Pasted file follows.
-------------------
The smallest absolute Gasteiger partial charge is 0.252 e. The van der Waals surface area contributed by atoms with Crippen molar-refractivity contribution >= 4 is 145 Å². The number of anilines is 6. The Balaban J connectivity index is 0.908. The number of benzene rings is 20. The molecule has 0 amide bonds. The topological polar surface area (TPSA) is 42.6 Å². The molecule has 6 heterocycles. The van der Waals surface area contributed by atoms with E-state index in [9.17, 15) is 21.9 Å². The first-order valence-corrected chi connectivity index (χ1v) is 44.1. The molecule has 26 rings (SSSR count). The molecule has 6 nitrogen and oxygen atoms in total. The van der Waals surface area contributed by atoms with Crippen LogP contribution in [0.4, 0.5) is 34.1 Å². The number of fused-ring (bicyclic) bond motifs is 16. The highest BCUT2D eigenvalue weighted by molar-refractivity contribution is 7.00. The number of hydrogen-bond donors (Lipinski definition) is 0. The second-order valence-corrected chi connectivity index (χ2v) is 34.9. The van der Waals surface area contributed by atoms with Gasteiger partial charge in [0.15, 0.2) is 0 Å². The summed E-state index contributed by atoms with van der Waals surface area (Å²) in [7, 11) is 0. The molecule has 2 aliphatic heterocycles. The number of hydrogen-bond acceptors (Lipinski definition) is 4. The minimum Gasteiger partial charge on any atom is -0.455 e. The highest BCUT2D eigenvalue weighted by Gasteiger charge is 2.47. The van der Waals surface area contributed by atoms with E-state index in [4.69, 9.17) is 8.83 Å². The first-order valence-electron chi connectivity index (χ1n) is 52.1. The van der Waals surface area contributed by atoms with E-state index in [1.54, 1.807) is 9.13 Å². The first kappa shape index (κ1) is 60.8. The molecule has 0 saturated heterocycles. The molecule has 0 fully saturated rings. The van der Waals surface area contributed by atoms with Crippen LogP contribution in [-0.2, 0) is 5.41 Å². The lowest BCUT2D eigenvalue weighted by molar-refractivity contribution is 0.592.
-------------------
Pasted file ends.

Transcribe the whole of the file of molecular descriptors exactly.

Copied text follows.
The smallest absolute Gasteiger partial charge is 0.252 e. The van der Waals surface area contributed by atoms with Crippen molar-refractivity contribution >= 4 is 145 Å². The number of anilines is 6. The Balaban J connectivity index is 0.908. The number of benzene rings is 20. The molecule has 0 amide bonds. The topological polar surface area (TPSA) is 42.6 Å². The molecule has 6 heterocycles. The van der Waals surface area contributed by atoms with E-state index in [9.17, 15) is 21.9 Å². The first-order valence-corrected chi connectivity index (χ1v) is 44.1. The molecule has 26 rings (SSSR count). The molecule has 6 nitrogen and oxygen atoms in total. The van der Waals surface area contributed by atoms with Crippen LogP contribution in [0.4, 0.5) is 34.1 Å². The number of fused-ring (bicyclic) bond motifs is 16. The highest BCUT2D eigenvalue weighted by molar-refractivity contribution is 7.00. The number of hydrogen-bond donors (Lipinski definition) is 0. The second-order valence-corrected chi connectivity index (χ2v) is 34.9. The van der Waals surface area contributed by atoms with Gasteiger partial charge in [0.15, 0.2) is 0 Å². The summed E-state index contributed by atoms with van der Waals surface area (Å²) in [7, 11) is 0. The molecule has 2 aliphatic heterocycles. The number of hydrogen-bond acceptors (Lipinski definition) is 4. The minimum Gasteiger partial charge on any atom is -0.455 e. The highest BCUT2D eigenvalue weighted by Gasteiger charge is 2.47. The van der Waals surface area contributed by atoms with E-state index in [4.69, 9.17) is 8.83 Å². The first-order valence-electron chi connectivity index (χ1n) is 52.1. The van der Waals surface area contributed by atoms with E-state index in [1.54, 1.807) is 9.13 Å². The first kappa shape index (κ1) is 60.8. The molecule has 0 saturated heterocycles. The molecule has 0 fully saturated rings. The van der Waals surface area contributed by atoms with Crippen LogP contribution in [-0.2, 0) is 5.41 Å². The lowest BCUT2D eigenvalue weighted by molar-refractivity contribution is 0.592.